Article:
Nanotechnology and DNA Repair

Wed, 09/09/2015 - 12:34

DNA repair enzymes

UV-B rays (290-320 nm) damage skin DNA through the formation of cyclobutane pyrimidine dimers (CPDs). If left unrepaired, CDPs are mutagenic and contribute to photocarcinogenesis through suppression of the skin’s immune system. CPDs are the principal cause of melanomas. Sunscreens prevent this by protecting the skin from UV-B rays, either reflecting these rays or transforming them into heat. Topical application of the enzyme photolyase, for instance, recognizes and binds to CPDs, reverting them to normal form after exposure to photoreactivating light (300-500nm). The addition of photolyase to sunscreens has proven to contribute both to the prevention of DNA damage and its repair. Photolyase in products for skincare is generally prepared from Anacystis nidulans and listed in labels as plankton extract, some examples include PRIORI MD’s Clinical Recovery Serum, and Ocean Rescue Marine Contour Cream.

Nanomaterials as carriers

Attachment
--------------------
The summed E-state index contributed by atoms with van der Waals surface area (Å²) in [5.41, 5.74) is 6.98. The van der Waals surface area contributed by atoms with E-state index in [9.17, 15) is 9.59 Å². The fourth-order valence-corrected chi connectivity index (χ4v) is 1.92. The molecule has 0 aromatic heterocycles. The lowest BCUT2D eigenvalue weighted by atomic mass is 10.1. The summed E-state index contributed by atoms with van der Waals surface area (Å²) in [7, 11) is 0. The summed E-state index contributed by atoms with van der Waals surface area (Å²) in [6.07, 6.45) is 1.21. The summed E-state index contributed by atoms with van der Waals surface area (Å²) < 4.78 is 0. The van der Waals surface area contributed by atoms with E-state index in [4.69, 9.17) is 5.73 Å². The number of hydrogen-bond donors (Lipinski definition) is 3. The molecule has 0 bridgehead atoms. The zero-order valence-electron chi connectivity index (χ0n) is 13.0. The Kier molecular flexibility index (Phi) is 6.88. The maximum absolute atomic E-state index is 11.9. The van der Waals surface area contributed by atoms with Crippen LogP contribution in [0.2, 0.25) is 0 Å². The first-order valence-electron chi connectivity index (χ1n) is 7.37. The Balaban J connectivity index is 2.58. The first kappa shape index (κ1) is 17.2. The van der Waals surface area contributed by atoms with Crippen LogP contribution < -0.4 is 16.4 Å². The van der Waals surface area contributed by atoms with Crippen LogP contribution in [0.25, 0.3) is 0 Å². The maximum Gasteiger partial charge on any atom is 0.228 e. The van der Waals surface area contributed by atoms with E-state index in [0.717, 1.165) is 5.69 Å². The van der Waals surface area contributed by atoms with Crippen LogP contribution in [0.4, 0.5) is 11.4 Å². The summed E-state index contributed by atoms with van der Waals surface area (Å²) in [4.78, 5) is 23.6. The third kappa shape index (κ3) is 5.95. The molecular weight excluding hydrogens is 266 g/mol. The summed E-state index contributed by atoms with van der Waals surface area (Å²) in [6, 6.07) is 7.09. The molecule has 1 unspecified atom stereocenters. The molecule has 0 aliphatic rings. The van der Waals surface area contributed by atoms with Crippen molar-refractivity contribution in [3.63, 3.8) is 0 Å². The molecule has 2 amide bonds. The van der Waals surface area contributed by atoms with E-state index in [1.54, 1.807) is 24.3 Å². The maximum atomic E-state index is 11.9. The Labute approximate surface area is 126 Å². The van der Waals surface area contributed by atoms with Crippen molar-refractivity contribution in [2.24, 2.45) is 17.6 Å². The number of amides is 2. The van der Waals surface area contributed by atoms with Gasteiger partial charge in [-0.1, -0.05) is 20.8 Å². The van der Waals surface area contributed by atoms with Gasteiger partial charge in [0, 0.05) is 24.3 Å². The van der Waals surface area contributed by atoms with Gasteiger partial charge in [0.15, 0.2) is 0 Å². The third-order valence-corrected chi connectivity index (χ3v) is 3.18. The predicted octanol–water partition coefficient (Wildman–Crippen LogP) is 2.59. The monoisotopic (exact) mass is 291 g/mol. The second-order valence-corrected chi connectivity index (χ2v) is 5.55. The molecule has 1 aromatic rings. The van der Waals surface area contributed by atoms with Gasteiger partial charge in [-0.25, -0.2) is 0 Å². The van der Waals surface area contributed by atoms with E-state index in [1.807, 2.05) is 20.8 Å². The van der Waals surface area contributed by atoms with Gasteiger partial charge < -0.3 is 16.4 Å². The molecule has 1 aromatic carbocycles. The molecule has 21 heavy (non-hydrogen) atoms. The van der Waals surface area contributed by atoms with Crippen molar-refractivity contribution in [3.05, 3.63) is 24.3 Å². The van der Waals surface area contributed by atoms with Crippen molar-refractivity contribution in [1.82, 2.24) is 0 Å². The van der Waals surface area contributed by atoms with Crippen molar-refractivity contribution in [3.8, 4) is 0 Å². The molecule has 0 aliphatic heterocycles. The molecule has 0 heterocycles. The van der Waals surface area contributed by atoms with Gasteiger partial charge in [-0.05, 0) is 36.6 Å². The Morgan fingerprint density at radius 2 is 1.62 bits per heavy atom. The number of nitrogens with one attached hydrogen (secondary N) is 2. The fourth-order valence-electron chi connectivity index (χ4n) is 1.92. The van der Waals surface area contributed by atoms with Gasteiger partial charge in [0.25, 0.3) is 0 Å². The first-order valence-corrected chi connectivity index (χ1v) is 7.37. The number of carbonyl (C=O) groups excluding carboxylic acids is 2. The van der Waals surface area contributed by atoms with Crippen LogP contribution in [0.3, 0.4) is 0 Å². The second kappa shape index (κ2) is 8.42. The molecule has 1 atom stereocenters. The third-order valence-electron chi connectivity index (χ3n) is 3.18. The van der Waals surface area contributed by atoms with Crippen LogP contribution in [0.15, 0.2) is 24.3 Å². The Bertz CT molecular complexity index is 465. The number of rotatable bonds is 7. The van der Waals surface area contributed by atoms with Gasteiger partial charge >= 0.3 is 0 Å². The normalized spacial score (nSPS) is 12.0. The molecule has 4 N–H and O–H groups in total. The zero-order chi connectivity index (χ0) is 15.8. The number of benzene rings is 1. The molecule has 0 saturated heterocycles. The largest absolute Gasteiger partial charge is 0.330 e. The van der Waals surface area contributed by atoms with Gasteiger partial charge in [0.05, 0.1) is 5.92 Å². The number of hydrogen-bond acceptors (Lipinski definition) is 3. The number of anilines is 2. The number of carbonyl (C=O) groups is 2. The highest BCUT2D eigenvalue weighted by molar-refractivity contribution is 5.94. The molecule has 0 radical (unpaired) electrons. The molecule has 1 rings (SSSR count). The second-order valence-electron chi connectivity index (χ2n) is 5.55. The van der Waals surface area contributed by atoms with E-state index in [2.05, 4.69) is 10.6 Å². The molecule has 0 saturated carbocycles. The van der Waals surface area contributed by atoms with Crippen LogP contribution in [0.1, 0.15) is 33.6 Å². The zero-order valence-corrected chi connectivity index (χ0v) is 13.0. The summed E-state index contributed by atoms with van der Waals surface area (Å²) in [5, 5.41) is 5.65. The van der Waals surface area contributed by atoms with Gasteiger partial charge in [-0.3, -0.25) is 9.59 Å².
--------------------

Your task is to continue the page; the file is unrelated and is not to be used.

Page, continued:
Nanotechnology, the science of manipulating matter at a miniscule level, has numerous applications. In the case of skincare products, nanomaterials act as drug carriers and are able to pass the almost impermeable skin barrier. A current trend in cosmetics production is incorporating clinically proven ingredients into cosmetics through the use of nanomaterials. This trend is meant to fill the gap between beauty products that cleanse and moisturize and therapeutic cosmetics with demonstrated efficacy. Many major cosmetic brands are incorporating nanotechnology to their products, such as L’Oreal’s RevitaLift Double Lifting, and Lancome’s Rénergie Microlift. Sunscreens are the most common cosmetic products using nanomaterials, with titanium dioxide and zinc dioxide compounds in doses of 20nm to provide broad protection against ultraviolet light. The nanocarriers currently used for skin care include liposomes, fullerenes, and solid lipid nanoparticles. Liposomes, concentric mono or bilayered vesicles generally composed of phospholipids, are believed to be able to fuse with cell membranes to release content inside the cell. These are the most studied and the used carriers in cosmetics. Nevertheless, studies on their ability to permeate the skin are inconsistent. Fullerenes – carbon spheres of approximately 1nm in diameter – can encapsulate medications within their spherical structure but are mostly used to capture free radicals. Finally, solid lipid nanoparticles are oily droplets of lipids used to protect encapsulated ingredients from degradation and deliver cosmetic agents over a long time. These particles are able to improve penetration into the strateum corneum and can enhance the UV protection effect of sunscreen.